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Day 1

I am not understanding what CPM means. For the third time, my professor and my classmate try to explain it to me. They are patient people. Yet there is a vague hint of annoyance in their slow enunciation and in how their bodies lean in toward me.

I nod. Sure, I get it, I get it. It’s the Cost Per Thousand. But no, I have no idea what that means, why an “m” instead of a “t” stands for thousand, or why the bloody thing should matter to me.

I know it should. With supreme cleverness, I proposed to sell advertisements for the magazine you are holding and to write an article about the experience, recounting the adventures of an advertising dunce trying to sell ads. The New York Review of Magazines is written and produced by students at the Columbia Journalism School. It has never had to bother selling ads, being handsomely financed by student loans and parents’ tuition money. Pretending to be magazine editors while ignoring this industry’s financial constraints is like playing fantasy baseball with unlimited funds.

Of course, I don’t have the faintest idea of where to start.

“Okay, I get it,” I say. The professor shrugs.

Day 2

Our magazine has 72 pages. Given the verbosity of people who want to work in magazines—a demographic well-represented among NYRM writers—that is not a lot of space. In fact, most of the features will need to undergo various degrees of amputation to make it into the magazine. Quite understandably, nobody here is too eager to give up a few pages to make room for the ads I’ll sell.

Since the only, trifling point of this exercise is to mimic the benefits that ad revenue gives to most magazines, I decide that ads will have to earn and pay for the square inches they take up in the publication. For a reason that escapes me—something having to do with printing presses—we can’t add one page, or two pages, or four to make room for the fruits of my sales work. We can only add eight at a time. The production cost of doing that will be about $1,200, and that’s what I will shoot for.

Day 6

The ad team is excited. All three of us. We have picked up magazines with similarly targeted media audiences—Columbia Journalism Review, Advertising Age, Folio—to get a sense of who buys their ad space. Now, we sit around a table in the student center and jot down on a notepad the biggest names we can think of. We can sell ads to Google, Getty Images and the National Magazine Awards. And how could Condé Nast be so stingy as not to throw in a paltry thousand?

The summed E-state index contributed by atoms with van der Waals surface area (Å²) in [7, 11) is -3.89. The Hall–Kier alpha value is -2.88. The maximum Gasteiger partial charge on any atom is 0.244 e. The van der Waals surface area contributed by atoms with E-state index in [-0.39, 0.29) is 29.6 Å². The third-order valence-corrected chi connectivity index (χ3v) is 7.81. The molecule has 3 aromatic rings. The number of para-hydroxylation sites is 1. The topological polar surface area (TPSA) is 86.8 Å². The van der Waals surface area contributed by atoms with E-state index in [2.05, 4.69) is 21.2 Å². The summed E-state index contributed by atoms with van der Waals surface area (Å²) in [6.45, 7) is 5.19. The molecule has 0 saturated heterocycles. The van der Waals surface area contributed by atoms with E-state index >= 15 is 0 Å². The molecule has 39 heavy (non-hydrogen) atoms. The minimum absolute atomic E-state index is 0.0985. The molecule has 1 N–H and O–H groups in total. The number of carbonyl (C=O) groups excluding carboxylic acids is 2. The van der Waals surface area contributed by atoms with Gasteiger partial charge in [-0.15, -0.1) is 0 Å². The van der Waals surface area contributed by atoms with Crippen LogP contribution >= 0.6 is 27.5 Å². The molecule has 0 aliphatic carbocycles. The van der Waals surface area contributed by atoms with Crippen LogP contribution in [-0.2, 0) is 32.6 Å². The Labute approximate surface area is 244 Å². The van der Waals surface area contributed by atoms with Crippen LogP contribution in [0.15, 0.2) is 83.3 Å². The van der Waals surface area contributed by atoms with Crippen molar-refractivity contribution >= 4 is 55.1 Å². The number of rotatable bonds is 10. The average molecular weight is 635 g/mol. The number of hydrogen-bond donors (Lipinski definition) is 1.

The New York Review of Magazines prints only 2,000 copies. A few hundred go to journalism students and professors at Columbia. Another hundred or so go to the sources for our stories and people at the publications written about in the issue. The rest go to magazine editors, with an emphasis on those with the fanciest titles—managing editors, executive editors, editors in chief, editorial directors. From Men’s Health to Time, from Glamour to Berkshire Living to The New Yorker, hundreds and hundreds of them. Who wouldn’t want a chance to reach such a well-targeted, influential crowd at the down-market prices we will charge them. Hell, maybe I’ll buy some.

We have a list of 20 or 30 companies. They don’t know it yet, but they are all ready to shell out $1,200.

Day 11

A magazine’s media kit is a strange creature. It lurks in desk drawers of publications’ promotion departments, but it is full of unique and fascinating information about the readers: their quantity, average household income, age breakdown, voting and reading habits, even plans to buy home décor in the next three months. Major publications audit this data, which means that an independent firm certifies its accuracy to convince potential advertisers that they are making decisions based on truthful information.

Clearly, we have nothing of the kind for NYRM. No age data, no income data, no audit to back up the few claims I will be bold enough to make. Regardless, I need to speak their language to sell them stuff, so I’ll have to create a media kit.

As an underemployed journalist, I’ve had to learn a few self-promotion tricks—setting up a web page with all of my clips, getting business cards, writing up nice pitches to sell my article ideas to editors. But concocting reasons for advertisers to shell out hard cash for space on paper is not something that comes naturally to me.

I never believed in advertising, anyway. The first time I learned that ads contribute to print publications’ budgets much more than copies sold, I was shocked. The accounting firm PricewaterhouseCoopers studied and broke down [.pdf] the 2004 revenues of 86 consumer magazines: 55 percent of revenue came from advertising, 32 percent from subscription sales and only 13 percent from single-copy sales.